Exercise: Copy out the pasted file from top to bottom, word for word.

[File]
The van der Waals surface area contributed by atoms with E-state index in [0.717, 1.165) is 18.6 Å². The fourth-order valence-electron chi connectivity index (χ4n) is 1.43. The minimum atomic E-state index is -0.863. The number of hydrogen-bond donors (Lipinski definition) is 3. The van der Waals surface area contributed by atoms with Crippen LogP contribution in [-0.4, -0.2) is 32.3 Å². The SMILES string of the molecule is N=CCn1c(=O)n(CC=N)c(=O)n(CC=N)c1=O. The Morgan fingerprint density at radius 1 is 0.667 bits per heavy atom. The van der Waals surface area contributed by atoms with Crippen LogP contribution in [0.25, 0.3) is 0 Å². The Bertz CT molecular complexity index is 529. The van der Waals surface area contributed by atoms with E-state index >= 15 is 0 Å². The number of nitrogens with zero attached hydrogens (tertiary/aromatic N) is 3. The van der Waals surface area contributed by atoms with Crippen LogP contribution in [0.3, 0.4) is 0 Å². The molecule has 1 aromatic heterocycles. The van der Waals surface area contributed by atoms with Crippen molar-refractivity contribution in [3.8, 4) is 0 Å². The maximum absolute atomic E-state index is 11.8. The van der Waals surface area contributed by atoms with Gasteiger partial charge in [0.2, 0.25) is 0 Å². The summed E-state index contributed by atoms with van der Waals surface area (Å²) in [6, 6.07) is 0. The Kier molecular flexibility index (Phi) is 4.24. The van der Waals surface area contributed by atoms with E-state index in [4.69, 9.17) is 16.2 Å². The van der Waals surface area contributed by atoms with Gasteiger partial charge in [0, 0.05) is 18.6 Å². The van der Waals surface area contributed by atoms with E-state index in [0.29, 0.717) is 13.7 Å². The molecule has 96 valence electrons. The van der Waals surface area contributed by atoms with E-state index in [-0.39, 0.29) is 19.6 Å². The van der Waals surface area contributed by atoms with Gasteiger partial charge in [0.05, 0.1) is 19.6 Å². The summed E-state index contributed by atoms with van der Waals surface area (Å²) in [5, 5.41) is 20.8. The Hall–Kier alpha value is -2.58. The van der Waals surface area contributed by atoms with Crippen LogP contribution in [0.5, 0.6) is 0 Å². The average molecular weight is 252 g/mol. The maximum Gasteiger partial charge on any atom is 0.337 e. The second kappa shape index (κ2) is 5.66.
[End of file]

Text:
The van der Waals surface area contributed by atoms with E-state index in [0.717, 1.165) is 18.6 Å². The fourth-order valence-electron chi connectivity index (χ4n) is 1.43. The minimum atomic E-state index is -0.863. The number of hydrogen-bond donors (Lipinski definition) is 3. The van der Waals surface area contributed by atoms with Crippen LogP contribution in [-0.4, -0.2) is 32.3 Å². The SMILES string of the molecule is N=CCn1c(=O)n(CC=N)c(=O)n(CC=N)c1=O. The Morgan fingerprint density at radius 1 is 0.667 bits per heavy atom. The van der Waals surface area contributed by atoms with Crippen LogP contribution in [0.25, 0.3) is 0 Å². The Bertz CT molecular complexity index is 529. The van der Waals surface area contributed by atoms with E-state index >= 15 is 0 Å². The number of nitrogens with zero attached hydrogens (tertiary/aromatic N) is 3. The van der Waals surface area contributed by atoms with Crippen LogP contribution in [0.3, 0.4) is 0 Å². The molecule has 1 aromatic heterocycles. The van der Waals surface area contributed by atoms with Crippen molar-refractivity contribution in [3.8, 4) is 0 Å². The maximum absolute atomic E-state index is 11.8. The van der Waals surface area contributed by atoms with Gasteiger partial charge in [0.2, 0.25) is 0 Å². The summed E-state index contributed by atoms with van der Waals surface area (Å²) in [6, 6.07) is 0. The Kier molecular flexibility index (Phi) is 4.24. The van der Waals surface area contributed by atoms with E-state index in [4.69, 9.17) is 16.2 Å². The van der Waals surface area contributed by atoms with Gasteiger partial charge in [0, 0.05) is 18.6 Å². The van der Waals surface area contributed by atoms with E-state index in [0.29, 0.717) is 13.7 Å². The molecule has 96 valence electrons. The van der Waals surface area contributed by atoms with E-state index in [-0.39, 0.29) is 19.6 Å². The van der Waals surface area contributed by atoms with Gasteiger partial charge in [0.05, 0.1) is 19.6 Å². The summed E-state index contributed by atoms with van der Waals surface area (Å²) in [5, 5.41) is 20.8. The Hall–Kier alpha value is -2.58. The van der Waals surface area contributed by atoms with Crippen LogP contribution in [0.5, 0.6) is 0 Å². The average molecular weight is 252 g/mol. The maximum Gasteiger partial charge on any atom is 0.337 e. The second kappa shape index (κ2) is 5.66.